Biden: ‘More time talking to Ukraine president than my wife’
Joe Biden's been clocking in a lot of phone hours lately, but they aren't to his wife. Instead, the US vice-president said during a two-day visit to Ukraine that his main squeeze has taken a backseat to Ukrainian President Petro Poroshenko.
"It is true I've only been here four times in two years. But I think we may have logged close to 1,000 hours on the telephone. I think I tend to be more in direct conversation for longer periods of time with the president than with my wife. I think they both regret that. But it is important," Biden said at a joint briefing in Kiev on Monday.
Biden did, admittedly, have more to share than his time spent chatting to his buddy Poroshenko. He also said that “Ukraine is on the cusp.”
“What happens in the next year is likely to determine the fate of this country for generations. You have a free, prosperous and democratic society because your people are so brave, they have put so much into this, they deserve no less, and I know this is your obligation and objective as well, and we want to help in any way we can," he said.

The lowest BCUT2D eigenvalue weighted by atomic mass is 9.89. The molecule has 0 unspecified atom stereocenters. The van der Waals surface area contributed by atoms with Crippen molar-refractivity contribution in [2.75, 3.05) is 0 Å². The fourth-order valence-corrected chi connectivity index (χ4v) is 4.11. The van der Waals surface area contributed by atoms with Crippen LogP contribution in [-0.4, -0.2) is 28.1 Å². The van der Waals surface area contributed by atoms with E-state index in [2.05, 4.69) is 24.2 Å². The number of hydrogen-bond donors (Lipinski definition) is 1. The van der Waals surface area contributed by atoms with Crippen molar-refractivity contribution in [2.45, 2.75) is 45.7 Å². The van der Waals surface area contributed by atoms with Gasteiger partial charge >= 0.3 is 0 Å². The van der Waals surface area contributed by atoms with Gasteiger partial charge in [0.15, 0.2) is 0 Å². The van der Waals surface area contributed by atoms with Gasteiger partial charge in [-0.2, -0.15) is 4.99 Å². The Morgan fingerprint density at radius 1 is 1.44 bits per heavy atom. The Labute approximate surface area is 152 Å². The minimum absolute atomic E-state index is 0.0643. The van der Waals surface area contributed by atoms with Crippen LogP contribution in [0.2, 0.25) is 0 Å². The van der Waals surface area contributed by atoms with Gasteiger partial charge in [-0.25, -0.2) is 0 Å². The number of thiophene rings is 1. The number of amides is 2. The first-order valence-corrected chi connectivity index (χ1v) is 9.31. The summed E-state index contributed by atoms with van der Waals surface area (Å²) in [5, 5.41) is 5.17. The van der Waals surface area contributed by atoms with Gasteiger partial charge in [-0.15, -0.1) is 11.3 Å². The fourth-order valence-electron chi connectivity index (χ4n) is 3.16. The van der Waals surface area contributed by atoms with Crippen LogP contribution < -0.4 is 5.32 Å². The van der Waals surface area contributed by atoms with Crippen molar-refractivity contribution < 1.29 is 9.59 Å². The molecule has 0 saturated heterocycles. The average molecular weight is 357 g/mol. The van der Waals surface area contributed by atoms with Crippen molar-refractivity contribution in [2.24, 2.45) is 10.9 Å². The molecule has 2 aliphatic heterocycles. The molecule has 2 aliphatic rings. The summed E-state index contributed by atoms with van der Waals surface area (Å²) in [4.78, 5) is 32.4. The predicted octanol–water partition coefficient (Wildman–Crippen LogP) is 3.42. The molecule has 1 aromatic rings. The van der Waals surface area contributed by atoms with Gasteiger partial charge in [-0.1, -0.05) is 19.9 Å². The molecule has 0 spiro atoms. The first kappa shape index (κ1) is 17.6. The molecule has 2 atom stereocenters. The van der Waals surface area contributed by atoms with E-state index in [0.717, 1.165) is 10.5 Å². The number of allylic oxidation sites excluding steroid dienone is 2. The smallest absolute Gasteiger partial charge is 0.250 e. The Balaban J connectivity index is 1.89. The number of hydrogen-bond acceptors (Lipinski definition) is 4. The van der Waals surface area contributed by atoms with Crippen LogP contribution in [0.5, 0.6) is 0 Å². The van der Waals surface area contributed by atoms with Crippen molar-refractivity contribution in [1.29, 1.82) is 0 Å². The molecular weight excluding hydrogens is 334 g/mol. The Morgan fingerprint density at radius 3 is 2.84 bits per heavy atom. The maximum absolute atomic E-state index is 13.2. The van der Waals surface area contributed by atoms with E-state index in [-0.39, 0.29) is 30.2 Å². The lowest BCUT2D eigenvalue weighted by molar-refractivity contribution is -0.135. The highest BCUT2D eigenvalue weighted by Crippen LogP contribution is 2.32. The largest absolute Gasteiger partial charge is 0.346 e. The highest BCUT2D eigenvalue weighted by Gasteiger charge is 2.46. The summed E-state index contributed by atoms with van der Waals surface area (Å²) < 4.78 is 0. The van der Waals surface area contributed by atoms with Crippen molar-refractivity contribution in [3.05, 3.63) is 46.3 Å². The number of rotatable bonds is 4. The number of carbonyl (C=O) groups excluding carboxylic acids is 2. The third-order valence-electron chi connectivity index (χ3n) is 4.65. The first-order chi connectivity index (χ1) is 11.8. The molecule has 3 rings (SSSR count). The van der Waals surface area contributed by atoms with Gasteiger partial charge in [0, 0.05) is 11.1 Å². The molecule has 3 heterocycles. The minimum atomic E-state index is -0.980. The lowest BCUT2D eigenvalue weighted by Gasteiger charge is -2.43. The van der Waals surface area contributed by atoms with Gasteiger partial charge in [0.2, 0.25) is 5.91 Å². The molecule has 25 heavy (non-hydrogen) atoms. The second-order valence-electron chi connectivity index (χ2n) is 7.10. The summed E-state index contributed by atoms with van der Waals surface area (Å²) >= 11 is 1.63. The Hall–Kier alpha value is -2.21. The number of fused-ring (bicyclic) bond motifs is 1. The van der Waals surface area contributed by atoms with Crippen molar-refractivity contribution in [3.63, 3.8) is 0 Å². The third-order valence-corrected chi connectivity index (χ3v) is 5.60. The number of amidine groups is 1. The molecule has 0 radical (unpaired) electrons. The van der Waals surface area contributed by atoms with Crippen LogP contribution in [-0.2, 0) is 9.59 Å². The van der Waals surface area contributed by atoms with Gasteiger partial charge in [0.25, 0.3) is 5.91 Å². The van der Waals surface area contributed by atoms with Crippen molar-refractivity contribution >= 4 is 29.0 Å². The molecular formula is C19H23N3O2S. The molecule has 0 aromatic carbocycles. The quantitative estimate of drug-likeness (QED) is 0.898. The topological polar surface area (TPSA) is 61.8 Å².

Biden went on to once again slam what he called Russia’s “illegal annexation” of Crimea and “aggression from Russia and Russian-backed separatists.”
The vice-president announced $190 million in new aid for Ukraine, contingent on Kiev continuing to make progress on rooting out corruption. The newest aid is aimed at helping law enforcement, reforming the justice sector and streamlining regulations and privatization of state-owned enterprises, Biden said. The new funds bring US assistance to nearly $760 million since the formation of the new government in 2014.
Biden's two-day visit to Ukraine is aimed at reassuring Kiev that Washington won't skimp on its commitment to Ukraine at a time when attention has shifted to Syria and fighting Islamic State (IS, formerly ISIS/ISIL).